Of course, ultimately the change the world needs is the Gospel, but who knows? Maybe if we change the way we treat others – including other believers – others might actually want to hear our Gospel.
I realize I’m simple-minded – but I do, henceforth, resolve.
Who’s with me?
The verdict appears mixed among the people I know of whether of not they make resolutions for a new year. And, I understand, many have tried before – it didn’t work – and so now they are like “why bother?”.
I believe there are probably some principles in place as to whether or not a resolution succeeds. For example, is it reasonable? Is it measurable? Is it sustainable? Do you have accountability in place? (But, at this point I’m writing another post – which I may – so let me get on with the point of this one.)
I wonder if the term itself is a problem. RESOLUTION. I hereby resolve! Sounds kind of formal – almost intimidating – doesn’t it? I hate to say I’m resolving to do something where chances are good I won’t.
I do believe strongly, however, we should work towards continual improvement in our life – whether this begins at the first of the year or in the middle doesn’t matter as much. But, the new year does provide a nice, clear place to start.
So, I want to offer a spin on the old resolution tradition and offer a new word.
Do you ever challenge yourself to do better? It’s easier than saying I resolve to do this. You’re not saying you will – you may not even be able to – it will be a challenge – but you’re willing to give it a try.
Let me give you some examples – maybe some challenges for you to consider. I can almost guarantee if you meet just a few of these challenges your world will be better. You won’t need to meet all of them – just the ones most “challenging” to you. But, you’ll have to trust me in this – meeting them – or even improving upon them – will brighten your life.
Quit trying to be someone else
God made you to be you and He didn’t make a mistake. The more you live the you He intended the more you’ll enjoy the benefits and blessing. There’s something you can offer this world no one else can. Comparison only leads to disappointment.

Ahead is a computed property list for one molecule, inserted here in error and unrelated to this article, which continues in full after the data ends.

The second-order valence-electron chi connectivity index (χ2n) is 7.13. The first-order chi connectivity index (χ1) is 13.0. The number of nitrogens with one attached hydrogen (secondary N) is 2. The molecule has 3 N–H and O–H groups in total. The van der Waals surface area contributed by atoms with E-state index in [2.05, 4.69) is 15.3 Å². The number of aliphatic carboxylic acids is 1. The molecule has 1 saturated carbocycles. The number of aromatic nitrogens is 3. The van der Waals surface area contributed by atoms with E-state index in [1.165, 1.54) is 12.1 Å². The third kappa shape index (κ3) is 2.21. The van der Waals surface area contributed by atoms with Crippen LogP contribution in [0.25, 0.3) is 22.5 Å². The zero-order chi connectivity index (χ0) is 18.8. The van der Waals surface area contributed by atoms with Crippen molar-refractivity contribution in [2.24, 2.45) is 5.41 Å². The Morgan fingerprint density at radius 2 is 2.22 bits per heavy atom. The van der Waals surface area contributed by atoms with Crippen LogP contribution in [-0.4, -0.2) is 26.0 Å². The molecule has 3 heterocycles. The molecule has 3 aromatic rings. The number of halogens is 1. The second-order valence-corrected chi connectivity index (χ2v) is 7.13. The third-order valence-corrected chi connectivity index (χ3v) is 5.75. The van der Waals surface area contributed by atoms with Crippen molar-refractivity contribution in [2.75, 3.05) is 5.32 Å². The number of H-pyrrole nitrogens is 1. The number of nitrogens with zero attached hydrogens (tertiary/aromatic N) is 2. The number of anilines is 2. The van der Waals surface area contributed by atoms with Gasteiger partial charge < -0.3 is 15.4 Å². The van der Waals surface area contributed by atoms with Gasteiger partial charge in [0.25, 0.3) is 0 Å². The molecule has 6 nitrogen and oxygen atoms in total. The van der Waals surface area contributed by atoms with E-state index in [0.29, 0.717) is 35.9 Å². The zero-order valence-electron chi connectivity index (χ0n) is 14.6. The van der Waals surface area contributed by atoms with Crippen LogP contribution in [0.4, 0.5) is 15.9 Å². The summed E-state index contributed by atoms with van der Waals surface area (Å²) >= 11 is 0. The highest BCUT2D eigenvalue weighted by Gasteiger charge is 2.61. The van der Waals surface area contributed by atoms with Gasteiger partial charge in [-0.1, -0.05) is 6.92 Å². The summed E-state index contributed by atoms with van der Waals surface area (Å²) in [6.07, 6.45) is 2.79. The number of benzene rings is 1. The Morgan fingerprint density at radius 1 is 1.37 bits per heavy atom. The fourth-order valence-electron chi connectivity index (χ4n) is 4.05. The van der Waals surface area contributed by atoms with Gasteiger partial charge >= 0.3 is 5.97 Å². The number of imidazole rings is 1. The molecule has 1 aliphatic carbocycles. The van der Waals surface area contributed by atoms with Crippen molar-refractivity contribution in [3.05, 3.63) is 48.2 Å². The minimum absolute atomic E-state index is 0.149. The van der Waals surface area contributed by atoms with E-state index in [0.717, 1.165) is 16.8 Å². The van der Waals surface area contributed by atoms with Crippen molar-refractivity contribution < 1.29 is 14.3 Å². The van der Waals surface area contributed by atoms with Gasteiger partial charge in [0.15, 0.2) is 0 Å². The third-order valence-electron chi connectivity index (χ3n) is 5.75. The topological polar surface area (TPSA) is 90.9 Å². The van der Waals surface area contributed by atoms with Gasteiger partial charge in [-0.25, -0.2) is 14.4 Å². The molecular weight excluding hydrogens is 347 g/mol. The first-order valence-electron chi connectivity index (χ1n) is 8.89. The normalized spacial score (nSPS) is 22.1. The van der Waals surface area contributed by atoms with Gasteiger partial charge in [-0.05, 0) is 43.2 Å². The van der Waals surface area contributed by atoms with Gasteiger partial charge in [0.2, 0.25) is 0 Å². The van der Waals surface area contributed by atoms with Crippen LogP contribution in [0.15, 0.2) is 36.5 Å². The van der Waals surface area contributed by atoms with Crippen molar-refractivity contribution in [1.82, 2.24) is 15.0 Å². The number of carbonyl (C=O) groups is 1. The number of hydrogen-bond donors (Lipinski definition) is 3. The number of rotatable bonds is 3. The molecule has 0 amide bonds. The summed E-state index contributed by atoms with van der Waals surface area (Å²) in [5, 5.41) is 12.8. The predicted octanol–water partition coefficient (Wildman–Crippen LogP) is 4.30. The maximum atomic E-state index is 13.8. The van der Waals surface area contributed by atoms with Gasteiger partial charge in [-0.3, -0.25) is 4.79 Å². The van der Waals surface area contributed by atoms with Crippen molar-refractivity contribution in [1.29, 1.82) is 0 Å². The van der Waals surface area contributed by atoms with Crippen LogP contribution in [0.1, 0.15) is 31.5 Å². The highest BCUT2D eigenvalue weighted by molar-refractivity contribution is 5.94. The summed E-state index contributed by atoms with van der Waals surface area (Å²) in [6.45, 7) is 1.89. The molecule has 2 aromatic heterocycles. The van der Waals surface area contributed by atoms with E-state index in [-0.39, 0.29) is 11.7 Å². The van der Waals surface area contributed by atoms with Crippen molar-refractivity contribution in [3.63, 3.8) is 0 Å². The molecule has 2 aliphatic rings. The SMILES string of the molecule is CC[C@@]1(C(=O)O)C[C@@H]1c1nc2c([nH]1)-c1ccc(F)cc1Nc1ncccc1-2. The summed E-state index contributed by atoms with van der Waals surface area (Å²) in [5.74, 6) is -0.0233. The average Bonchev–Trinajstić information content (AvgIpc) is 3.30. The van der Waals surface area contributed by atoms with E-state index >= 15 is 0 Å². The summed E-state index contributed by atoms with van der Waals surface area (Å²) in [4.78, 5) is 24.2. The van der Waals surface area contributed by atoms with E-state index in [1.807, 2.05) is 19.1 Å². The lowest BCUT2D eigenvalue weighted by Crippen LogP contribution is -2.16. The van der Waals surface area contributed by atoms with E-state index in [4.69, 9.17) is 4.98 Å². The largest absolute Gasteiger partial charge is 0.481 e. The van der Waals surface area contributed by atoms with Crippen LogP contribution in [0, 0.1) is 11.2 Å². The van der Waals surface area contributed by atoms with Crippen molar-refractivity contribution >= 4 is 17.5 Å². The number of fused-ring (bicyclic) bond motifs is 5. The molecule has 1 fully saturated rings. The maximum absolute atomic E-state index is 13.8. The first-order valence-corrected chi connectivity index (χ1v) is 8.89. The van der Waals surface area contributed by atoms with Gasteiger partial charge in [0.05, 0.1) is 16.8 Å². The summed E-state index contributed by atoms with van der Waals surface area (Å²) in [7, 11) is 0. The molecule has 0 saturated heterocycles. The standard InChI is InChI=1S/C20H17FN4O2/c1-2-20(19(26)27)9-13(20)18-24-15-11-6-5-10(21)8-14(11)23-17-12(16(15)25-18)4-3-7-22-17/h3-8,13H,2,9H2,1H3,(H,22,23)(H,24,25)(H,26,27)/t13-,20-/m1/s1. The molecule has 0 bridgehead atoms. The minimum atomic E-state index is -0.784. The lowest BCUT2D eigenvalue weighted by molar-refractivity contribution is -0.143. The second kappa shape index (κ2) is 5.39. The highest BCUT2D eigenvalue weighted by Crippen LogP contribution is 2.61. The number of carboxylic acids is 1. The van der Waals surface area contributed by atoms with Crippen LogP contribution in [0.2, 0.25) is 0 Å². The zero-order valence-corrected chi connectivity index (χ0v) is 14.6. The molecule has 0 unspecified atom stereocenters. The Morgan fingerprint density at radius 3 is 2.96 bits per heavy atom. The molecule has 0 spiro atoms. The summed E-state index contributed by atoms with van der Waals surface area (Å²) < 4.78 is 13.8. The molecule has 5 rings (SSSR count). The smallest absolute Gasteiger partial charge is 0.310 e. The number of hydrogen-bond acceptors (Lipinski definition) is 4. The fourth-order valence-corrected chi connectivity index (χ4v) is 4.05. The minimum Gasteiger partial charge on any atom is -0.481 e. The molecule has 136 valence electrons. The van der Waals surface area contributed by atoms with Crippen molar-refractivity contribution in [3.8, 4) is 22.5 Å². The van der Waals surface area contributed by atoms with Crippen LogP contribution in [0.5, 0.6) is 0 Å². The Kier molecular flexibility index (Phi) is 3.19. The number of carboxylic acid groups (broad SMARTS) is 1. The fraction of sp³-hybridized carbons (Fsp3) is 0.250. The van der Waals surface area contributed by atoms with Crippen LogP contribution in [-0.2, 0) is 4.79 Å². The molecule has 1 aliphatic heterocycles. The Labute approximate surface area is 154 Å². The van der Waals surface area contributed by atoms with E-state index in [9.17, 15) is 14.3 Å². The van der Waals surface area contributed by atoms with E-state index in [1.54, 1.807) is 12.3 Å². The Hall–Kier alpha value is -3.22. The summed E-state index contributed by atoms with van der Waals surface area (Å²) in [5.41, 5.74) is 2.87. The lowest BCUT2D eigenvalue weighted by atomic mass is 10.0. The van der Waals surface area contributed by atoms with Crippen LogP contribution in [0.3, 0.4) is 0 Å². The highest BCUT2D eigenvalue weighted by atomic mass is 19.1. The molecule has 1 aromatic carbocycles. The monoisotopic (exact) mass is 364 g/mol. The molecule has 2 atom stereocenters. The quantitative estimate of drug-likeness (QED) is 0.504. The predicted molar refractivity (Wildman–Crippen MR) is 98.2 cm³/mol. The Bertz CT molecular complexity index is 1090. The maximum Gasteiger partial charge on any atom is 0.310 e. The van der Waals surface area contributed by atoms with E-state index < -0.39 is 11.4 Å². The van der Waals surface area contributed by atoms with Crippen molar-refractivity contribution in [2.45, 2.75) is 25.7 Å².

Quit trying to carry all your burdens
And, the challenge here for you may be to quit trying to carry everyone else’s burden. God designed you (and me) to be insufficient without Him and to have a relational need for others. Sometimes the best thing you can do is admit you can do it anymore – and ask for help. In your weakness – He is strong, but you’ll have to admit your weakness before He usually allows His strength to kick into full gear.
Start embracing today
You can keep hoping your life away – that this would happen or that would happen – but when you begin to find contentment – TODAY becomes a great day – in spite of the challenges it holds. The Apostle Paul said he had learned “the secret of being content”. I’ve personally defined contentment in my life as “being satisfied with where God has allowed me to be in life – right now.” Perhaps your greatest challenge in the new year will be embracing where God has you now and waiting more patiently for what He will bring in the fullness of time.
Let the past go
As much as we can learn from history, we shouldn’t be bound by it. One of my favorite verses is Ecclesiastes 11:3, “Wherever the tree falls, there it lies.”. So simple, yet so profound! It speaks volumes to me. If the tree fell – there it lays. You can’t do anything about it now. It’s done. Finished. On the ground. All you can control now is your response to the tree which fell. If grief is holding you back – grieve – get help if needed. If it’s regret – reconcile the loss. If it’s guilt, or disappointment, or anger – whatever “it” is from your past – deal with it now. Admit the tree fell. It hurt – it stinks – and you wish it hadn’t happened – but, I challenge you to move forward in the new year.
Accept God’s grace